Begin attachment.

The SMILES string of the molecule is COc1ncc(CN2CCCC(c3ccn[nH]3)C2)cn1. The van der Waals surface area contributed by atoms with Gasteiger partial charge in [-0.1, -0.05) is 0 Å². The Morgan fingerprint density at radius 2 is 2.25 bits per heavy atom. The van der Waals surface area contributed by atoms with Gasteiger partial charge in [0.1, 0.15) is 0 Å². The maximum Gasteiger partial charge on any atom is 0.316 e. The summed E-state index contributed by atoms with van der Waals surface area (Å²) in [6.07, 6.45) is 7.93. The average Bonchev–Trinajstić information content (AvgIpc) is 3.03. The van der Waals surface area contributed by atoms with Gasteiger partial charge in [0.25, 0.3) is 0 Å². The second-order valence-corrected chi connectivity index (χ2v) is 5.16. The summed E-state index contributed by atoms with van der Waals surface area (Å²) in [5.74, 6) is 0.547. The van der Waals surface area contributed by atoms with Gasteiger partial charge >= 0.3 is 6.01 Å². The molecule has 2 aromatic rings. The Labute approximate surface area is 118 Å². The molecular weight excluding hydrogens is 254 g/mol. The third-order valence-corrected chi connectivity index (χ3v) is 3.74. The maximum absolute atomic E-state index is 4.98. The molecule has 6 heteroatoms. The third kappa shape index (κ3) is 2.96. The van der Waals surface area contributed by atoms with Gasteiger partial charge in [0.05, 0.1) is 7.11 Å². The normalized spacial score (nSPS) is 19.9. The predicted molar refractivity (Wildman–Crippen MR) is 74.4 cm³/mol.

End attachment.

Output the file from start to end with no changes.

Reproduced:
The SMILES string of the molecule is COc1ncc(CN2CCCC(c3ccn[nH]3)C2)cn1. The van der Waals surface area contributed by atoms with Gasteiger partial charge in [-0.1, -0.05) is 0 Å². The Morgan fingerprint density at radius 2 is 2.25 bits per heavy atom. The van der Waals surface area contributed by atoms with Gasteiger partial charge in [0.1, 0.15) is 0 Å². The maximum Gasteiger partial charge on any atom is 0.316 e. The summed E-state index contributed by atoms with van der Waals surface area (Å²) in [6.07, 6.45) is 7.93. The average Bonchev–Trinajstić information content (AvgIpc) is 3.03. The van der Waals surface area contributed by atoms with Gasteiger partial charge in [0.25, 0.3) is 0 Å². The second-order valence-corrected chi connectivity index (χ2v) is 5.16. The summed E-state index contributed by atoms with van der Waals surface area (Å²) in [5.74, 6) is 0.547. The van der Waals surface area contributed by atoms with Gasteiger partial charge >= 0.3 is 6.01 Å². The molecule has 2 aromatic rings. The Labute approximate surface area is 118 Å². The molecular weight excluding hydrogens is 254 g/mol. The third-order valence-corrected chi connectivity index (χ3v) is 3.74. The maximum absolute atomic E-state index is 4.98. The molecule has 6 heteroatoms. The third kappa shape index (κ3) is 2.96. The van der Waals surface area contributed by atoms with Gasteiger partial charge in [0.05, 0.1) is 7.11 Å². The normalized spacial score (nSPS) is 19.9. The predicted molar refractivity (Wildman–Crippen MR) is 74.4 cm³/mol.